By Margaret Reist, Lincoln Journal Star

A coalition of 24 local faith communities expected 1,500 people at its annual assembly Thursday — a call to action on the issues of affordable housing, mental health and pretrial diversion — and the 2,000-seat sanctuary at St. Mark’s United Methodist Church was nearly full.

“We are people united as one and as one voice have the power to enter in the public arena where important decisions about the well-being of our community are made,” the Rev. Amy Slater with Southgate United Methodist Church told the crowd before leading them in a chant of “Justice in Action.”

Justice In Action is the name of the nonprofit made up of local faith organizations, which was created in 2022 with seed money from the Great Plains Conference of the United Methodist Church, which is working with national experts to build a network of nonprofit justice organizations across Nebraska and Kansas.

The group’s call to action this year was based on three issues they heard most often when they held a series of meetings to ask “what kept people up at night,” said Rev. Oscar Sinclair with the Unitarian Church of Lincoln and co-president of the group.

They did research, which they shared, along with specific goals they hope to achieve — and personal stories on each of the issues.

“There is power in our stories,” said the Rev. Andy Frazier, with Christ United Methodist Church. “There is power in sharing them and in hearing them and in remembering that we are not alone.”

City Council members Sandra Washington and Bennie Shobe were invited and sat on stage, and Public Defender Kristi Egger and Councilman James Michael Bowers were in the audience.

One seat that was noticeably empty was for County Attorney Pat Condon, a fact Justice in Action leaders made sure to point out to the audience.

Last year’s goals had involved increasing participation in the county’s pretrial diversion programs, said Judy Kelly, with the Unitarian Church of Lincoln, but that didn’t happen.

They’d planned to ask Condon to commit to removing certain barriers — but since he wasn’t there, Sinclair invited the audience to join leaders Friday morning on the steps of the County-City Building to confront him after a quarterly Justice Council meeting.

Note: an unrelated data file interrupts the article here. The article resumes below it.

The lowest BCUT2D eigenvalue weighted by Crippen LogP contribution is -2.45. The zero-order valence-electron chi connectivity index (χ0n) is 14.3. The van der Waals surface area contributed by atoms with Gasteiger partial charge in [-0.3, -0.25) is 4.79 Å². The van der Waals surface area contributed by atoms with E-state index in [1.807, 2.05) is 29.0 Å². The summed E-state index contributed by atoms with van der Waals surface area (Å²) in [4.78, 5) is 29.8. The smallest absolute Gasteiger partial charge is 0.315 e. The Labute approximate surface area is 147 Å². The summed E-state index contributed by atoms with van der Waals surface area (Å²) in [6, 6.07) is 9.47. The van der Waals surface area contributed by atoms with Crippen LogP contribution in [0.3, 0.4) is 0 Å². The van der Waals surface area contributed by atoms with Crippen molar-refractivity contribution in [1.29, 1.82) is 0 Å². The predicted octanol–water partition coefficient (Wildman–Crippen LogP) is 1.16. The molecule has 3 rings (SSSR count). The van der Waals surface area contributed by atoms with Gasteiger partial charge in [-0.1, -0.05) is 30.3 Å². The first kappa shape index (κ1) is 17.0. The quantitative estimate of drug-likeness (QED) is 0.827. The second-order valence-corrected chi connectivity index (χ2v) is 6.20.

The group plans to ask him to eliminate the 90-day deadline to apply, allow those with non-violent felony or misdemeanor convictions to participate and eliminate the cost of participating.

Sinclair asked who would join him and a number of audience members stood.

“I will see you all there,” he said.

To improve access to mental health, they want to create a mental health navigation system, modeled after those in other communities that would help people navigate the often-difficult maze of services available to find the services they need.

They envision a system accessible by an app on phones or computers, with trained navigators that would walk them through the system, and a public education effort to reduce the stigma around mental health problems, said Jan Boller, with First United Methodist Church of Waverly.

Despite an alarming rise in mental health problems, people can recover and lead productive lives if they get the treatment they need — something a navigation system could help them get, she said.

Region V Systems, which coordinates publicly-funded behavioral health services, and several other organizations agreed to convene a navigation system working group with Justice in Action in June.

A new goal this year is to address affordable housing through the creation of a mediation process that would happen before eviction proceedings started, said the Rev. Kirstie Engel with First United Methodist Church.

Such a process would offer a lifeline to people about to lose their homes, she said, and called on Shobe and Washington to explore the issue.

“We know it won’t solve all the problems in our community related to affordable housing but it will help some of the most vulnerable,” she said. “And we are confident that it can work in harmony with other initiatives the city has already undertaken.”

View the original story here.